Teachers’ Day is a day to recognize and thank teachers for their hard work throughout the year. In China, this holiday falls at the beginning of the fall semester and involves celebrating the contributions made by teachers by giving them gifts and conducting ceremonies to honor them.
Although celebrating educators is a global phenomenon these days, Teachers’ Day in China is distinct due to its Confucian roots.
Before diving into the ins and outs of this important holiday, let’s first explore its historical evolution.Although not designated as an official holiday until the end of the twentieth century, Teachers’ Day in China has a long and fascinating history.
Teachers’ Day in ancient China
The earliest celebration that resembles the modern holiday first took place, though informally, over 2,000 years ago during the Han dynasty. At that time, Teachers’ Day festivities (庆祝活动) were generally held on the 27th day of the eig hth lunar month, a date widely believed to be the birthday of China’s most influential educator and philosopher, Confucius.
Confucius, China’s first teacher
Confucius (551BC ‒ 479 BC), was born in the Spring and Autumn Period in modern day Shandong Province. His parents were neither peasants nor aristocrats, but belonged to a middle class of common gentry (绅士阶层) called "士".
孔子（公元前551 ‒ 公元前479年）出生于春秋时期，出生地位于如今的山东省。他的父母既不是农民也不是贵族，而是属于一个被称为“士”的中产阶级。
During this period, formal education was generally available only to children from elite families and consisted of a curriculum in the six arts, that is, rituals (礼仪), music, archery (射箭), chariot driving, literacy (识字) and mathematics.
After ascending (上升) through the ranks of various labor and government positions, Confucius quickly earned a reputation as a skilled educator and righteous (正直的) advisor. In addition to serving as Minister of Crime in his home state of Lu, he dedicated his life to educating others by establishing private academies that centered around Confucian ideology and were accessible to students of all social classes.
The status of teachers in ancient China
Confucius is often called the father of all educators, and his emphasis on the importance of education meant that teachers in ancient China were also generally held in high esteem.
In ancient China, comprehensive training in the classics was crucial to passing the Imperial Examinations (科举考试), a rigorous test that guaranteed successful male candidates a promising bureaucratic job. Therefore, many families sought to hire a tutor to help prepare for the exam.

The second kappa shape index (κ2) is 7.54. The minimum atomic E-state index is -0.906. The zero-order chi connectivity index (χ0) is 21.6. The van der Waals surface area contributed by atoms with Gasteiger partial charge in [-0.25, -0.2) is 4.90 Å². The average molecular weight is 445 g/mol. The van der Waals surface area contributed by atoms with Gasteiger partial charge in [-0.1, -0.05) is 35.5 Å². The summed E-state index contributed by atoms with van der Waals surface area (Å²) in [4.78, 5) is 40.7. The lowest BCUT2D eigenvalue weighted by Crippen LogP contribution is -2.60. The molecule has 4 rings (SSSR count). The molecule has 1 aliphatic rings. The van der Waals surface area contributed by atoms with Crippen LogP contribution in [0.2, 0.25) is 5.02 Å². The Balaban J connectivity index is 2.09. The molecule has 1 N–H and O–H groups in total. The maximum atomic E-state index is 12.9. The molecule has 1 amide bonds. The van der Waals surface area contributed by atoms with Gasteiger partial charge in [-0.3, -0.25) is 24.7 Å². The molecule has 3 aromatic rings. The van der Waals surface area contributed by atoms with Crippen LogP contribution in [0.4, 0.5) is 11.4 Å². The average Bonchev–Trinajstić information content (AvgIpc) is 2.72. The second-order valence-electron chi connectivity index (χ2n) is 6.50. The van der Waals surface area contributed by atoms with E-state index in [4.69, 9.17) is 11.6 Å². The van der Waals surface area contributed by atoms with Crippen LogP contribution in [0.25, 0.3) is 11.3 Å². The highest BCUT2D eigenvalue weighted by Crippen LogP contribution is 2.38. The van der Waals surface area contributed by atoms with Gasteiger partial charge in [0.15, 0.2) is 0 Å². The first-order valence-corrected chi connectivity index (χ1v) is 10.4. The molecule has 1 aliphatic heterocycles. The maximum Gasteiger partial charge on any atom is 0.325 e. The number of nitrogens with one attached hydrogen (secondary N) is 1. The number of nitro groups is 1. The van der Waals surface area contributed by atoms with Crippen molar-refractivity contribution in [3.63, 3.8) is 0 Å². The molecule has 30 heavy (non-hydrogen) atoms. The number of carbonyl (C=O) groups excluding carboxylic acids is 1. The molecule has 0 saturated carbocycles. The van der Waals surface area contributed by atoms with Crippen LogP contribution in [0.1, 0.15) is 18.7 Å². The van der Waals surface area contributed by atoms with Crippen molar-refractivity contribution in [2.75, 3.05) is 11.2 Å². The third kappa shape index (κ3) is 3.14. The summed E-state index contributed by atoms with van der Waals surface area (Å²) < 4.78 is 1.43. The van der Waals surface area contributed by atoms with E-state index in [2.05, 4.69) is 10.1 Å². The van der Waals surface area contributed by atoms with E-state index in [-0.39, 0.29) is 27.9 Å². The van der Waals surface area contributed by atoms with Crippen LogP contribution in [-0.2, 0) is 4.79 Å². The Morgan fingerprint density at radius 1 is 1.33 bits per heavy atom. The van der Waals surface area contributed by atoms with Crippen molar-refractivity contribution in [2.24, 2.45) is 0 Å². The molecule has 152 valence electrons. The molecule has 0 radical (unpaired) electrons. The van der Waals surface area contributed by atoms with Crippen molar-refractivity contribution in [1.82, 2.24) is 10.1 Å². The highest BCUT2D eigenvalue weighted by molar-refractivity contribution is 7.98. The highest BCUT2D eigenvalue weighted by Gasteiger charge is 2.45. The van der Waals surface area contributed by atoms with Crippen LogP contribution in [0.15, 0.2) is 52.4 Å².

Parents of prospective exam candidates often sent invitation letters to certain teachers, and accepting or denying the invitation was at the discretion of the educator.
Teachers in ancient China were often compensated directly by families who presented tuition (学费) in the form of a customary 束脩（shxi）, which consisted of a bundle of goods that usually included dried meat and other commodities (商品) or cash based on what the family could afford.
Once inside the classroom, teachers were treated with the utmost (最大的) respect by students, who kowtowed to and accepted the authority of their educators without question. This customary student-teacher relationship was rooted in the Confucian belief that rigorous education and strict hierarchies (等级制度) are necessary catalysts (催化剂) for harmonious societies.
Early Teachers’ Day celebrations
Since Teachers’ Day was traditionally conflated with a celebration of the life and contributions of Confucius, commemorating the philosopher remained an important holiday practice throughout much of Chinese history.
Emperors and officials celebrated the holiday by visiting regional Confucian temples, known as 孔庙. These ancient Confucian temples, thousands of which are open to visitors across China today, often house literary collections and cultural relics related to the sage (圣人) and his disciples.
In addition to paying homage to Confucius through temple visits and ceremonies, court educators were also treated to extravagant banquets (奢华宴会), and teachers around the country frequently received extra compensation in the form of 束脩.
Because teaching is generally regarded as an honorable profession in China today, it should come as no surprise that Teachers’ Day remains an important holiday.